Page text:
Last updateWed, 24 Feb 2021 1pm


Students Present Forum on Institutional Reform

Students Present Institutional ReformThe Academic Exchange Program (AEP) piloted the first ever integrated class at a maximum security prison in New Jersey, this fall. The directors and students of this program explored the significance of this experience while hosting a critical forum on the complications connecting educational and correctional institutions on Wednesday, Nov. 15.

Students enrolled in the “Investigating the School to Prison Pipeline 2” class will have spent 12 class periods this semester inside of the New Jersey State Prison, learning alongside incarcerated students. The curriculum of this two-part course was uniquely developed by the AEP Program Directors, Eleanor Novek, Ph.D., an associate professor of communication, and Johanna Foster Ph.D., the Director of the sociology department, and an associate professor of sociology.

Throughout the semester Monmouth and incarcerated students collaborated on a report on why prisons needed to be made more like schools, and schools less like prisons. Students gathered information and creatively responded to four major research questions: “How can we support at-risk youth and end zero-tolerance policies in public schools?,” “How can we understand the larger societal forces that limit support higher education and reentry preparations?,” and “How can we reduce the stigma of felon status and increase empathy for returning citizens?.”

“We broke down into groups in our class with the inmates at Trenton State, and we worked together to distribute a focus for each group to touch upon as far as what we felt the general public needs to know,” said Paul Matt, a senior communication student.“We need to listen and understand who they are, and how they got to prison based off of their upbringing, environment, and previous educational experiences. The purpose of education in prison is to teach the inmates what they haven’t been taught before in order to be a productive member of society.”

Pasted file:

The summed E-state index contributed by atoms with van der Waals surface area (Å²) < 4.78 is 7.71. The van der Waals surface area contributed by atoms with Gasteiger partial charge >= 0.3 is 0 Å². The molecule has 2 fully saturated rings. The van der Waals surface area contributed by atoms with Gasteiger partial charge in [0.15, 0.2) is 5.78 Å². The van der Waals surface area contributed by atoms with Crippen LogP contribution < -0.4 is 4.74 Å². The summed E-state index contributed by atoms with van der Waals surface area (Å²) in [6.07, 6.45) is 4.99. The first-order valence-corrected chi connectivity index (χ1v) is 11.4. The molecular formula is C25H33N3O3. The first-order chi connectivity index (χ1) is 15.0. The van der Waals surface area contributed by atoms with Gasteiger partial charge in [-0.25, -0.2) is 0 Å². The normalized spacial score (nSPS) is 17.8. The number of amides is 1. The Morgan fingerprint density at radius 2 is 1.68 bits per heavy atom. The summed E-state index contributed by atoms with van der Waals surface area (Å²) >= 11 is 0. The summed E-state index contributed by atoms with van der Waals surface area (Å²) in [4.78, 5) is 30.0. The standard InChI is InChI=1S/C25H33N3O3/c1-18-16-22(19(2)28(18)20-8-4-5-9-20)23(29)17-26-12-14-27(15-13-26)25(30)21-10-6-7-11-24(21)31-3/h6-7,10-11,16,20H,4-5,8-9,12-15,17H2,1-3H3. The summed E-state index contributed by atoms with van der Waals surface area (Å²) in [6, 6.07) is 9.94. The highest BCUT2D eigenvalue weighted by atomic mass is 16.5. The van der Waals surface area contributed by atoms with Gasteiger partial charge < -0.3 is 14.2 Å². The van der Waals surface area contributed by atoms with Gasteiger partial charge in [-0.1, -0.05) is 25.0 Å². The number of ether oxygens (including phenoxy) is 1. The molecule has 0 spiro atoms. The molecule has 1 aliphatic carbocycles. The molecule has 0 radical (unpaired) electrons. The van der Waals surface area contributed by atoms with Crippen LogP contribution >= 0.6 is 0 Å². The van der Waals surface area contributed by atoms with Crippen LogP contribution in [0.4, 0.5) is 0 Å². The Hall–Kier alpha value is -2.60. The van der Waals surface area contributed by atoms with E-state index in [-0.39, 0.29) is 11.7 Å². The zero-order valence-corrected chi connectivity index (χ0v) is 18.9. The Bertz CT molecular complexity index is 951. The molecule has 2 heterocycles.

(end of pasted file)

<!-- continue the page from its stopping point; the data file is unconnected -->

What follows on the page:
“This was ultimately to educate the students on the history of mass incarceration, institutional inequality, ethnic disproportional effects, and the politics of race, class, and gender in this culture,” said Foster.

Elizabeth Carmines, senior sociology student and School to Prison student said, “Dr. Novek and Dr. Foster were amazing to work with in the class. They were the perfect blend to keep us grounded and also fire us up about the topic. Both of them are so passionate about criminal justice reform, and they both have spent years devoted to influencing change in the system, which made them the perfect people to lead the class.”

Attendees of the forum included President Grey Dimmena, Esq., and Gary Lanigan, the commissioner of the prison, prison activists, lawyers for the incarcerated, students and faculty, and family members of the incarcerated students. The inside students were not permitted to leave the prison to participate in the event, but some family members in attendance were moved to tears.

“At the forum, one of [the inside student’s] mom and aunt came and it was really a heartbreaking thing for me,” said Erica Bogert, a senior communication student who took the course. “Her son has been incarcerated for decades and she cried to us at the end hoping for her son to come home. We cried with her because we knew her son as he is today, a kind, ambitious, and smart man, not the one who was incarcerated 20 years ago.”

Novek and Foster started their career together in 2013 when they were introduced by a fellow instructor at Monmouth, due to common interest in education inside of prison systems.  Foster began her career in Bedford Hills Correctional facility, where she taught sociology to the incarcerated women. Dr. Foster also co-founded the College Bound Consortium, the first college program making efforts to provide NJ women in prison education, which has since developed into The New Jersey Scholarship and Transformative Education in Prisons Consortium (NJ-STEP).

“I am really proud of Monmouth for taking an enormous step in social justice and civil rights,” said Foster. “I see opportunity for Monmouth to do even more going forward, and our goal should be to offer academic credit to the students on the inside, just at it is earned by the students from Monmouth. As a private institution, Monmouth should consider fair exchange which would offer credits for the incarcerated students enrolled in the class, in exchange for the opportunity our students have had to learn inside of their facility. Without special arrangements with the prison, our University could not provide the students this educational opportunity.”

Co-director of the AEP program, Novek is the coordinator of the New Jersey sector of the Alternatives to Violence Project, an organization that spreads non-violence education to over 50 countries in the world. Novek has also taught in multiple prison facilities throughout the state. In 2015 Novek was awarded “Literacy Volunteer of the Year” by the New Jersey Department of Corrections for efforts to educate the incarcerated.

PHOTO TAKEN by Joy Morgan

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